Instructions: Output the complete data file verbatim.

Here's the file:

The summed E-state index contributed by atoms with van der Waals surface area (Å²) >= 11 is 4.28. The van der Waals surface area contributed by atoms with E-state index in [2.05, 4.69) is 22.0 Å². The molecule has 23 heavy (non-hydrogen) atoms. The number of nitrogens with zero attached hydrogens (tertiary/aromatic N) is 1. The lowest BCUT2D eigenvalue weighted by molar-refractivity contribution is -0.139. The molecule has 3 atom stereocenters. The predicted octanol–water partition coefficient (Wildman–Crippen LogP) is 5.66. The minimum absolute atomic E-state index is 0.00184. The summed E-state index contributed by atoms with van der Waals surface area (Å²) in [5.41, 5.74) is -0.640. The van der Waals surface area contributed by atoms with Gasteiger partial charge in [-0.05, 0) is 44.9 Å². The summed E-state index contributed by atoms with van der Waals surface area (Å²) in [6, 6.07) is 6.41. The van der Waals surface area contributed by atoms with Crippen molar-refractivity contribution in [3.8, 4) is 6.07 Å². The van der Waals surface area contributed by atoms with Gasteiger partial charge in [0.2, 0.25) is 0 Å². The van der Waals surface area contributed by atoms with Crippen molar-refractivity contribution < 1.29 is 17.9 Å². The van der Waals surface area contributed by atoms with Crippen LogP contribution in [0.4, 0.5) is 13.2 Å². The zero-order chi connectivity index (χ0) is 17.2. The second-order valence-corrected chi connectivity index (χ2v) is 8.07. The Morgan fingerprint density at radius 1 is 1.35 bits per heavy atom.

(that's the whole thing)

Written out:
The summed E-state index contributed by atoms with van der Waals surface area (Å²) >= 11 is 4.28. The van der Waals surface area contributed by atoms with E-state index in [2.05, 4.69) is 22.0 Å². The molecule has 23 heavy (non-hydrogen) atoms. The number of nitrogens with zero attached hydrogens (tertiary/aromatic N) is 1. The lowest BCUT2D eigenvalue weighted by molar-refractivity contribution is -0.139. The molecule has 3 atom stereocenters. The predicted octanol–water partition coefficient (Wildman–Crippen LogP) is 5.66. The minimum absolute atomic E-state index is 0.00184. The summed E-state index contributed by atoms with van der Waals surface area (Å²) in [5.41, 5.74) is -0.640. The van der Waals surface area contributed by atoms with Gasteiger partial charge in [-0.05, 0) is 44.9 Å². The summed E-state index contributed by atoms with van der Waals surface area (Å²) in [6, 6.07) is 6.41. The van der Waals surface area contributed by atoms with Crippen molar-refractivity contribution in [3.8, 4) is 6.07 Å². The van der Waals surface area contributed by atoms with Gasteiger partial charge in [0.2, 0.25) is 0 Å². The van der Waals surface area contributed by atoms with Crippen molar-refractivity contribution < 1.29 is 17.9 Å². The van der Waals surface area contributed by atoms with Crippen LogP contribution in [0.4, 0.5) is 13.2 Å². The zero-order chi connectivity index (χ0) is 17.2. The second-order valence-corrected chi connectivity index (χ2v) is 8.07. The Morgan fingerprint density at radius 1 is 1.35 bits per heavy atom.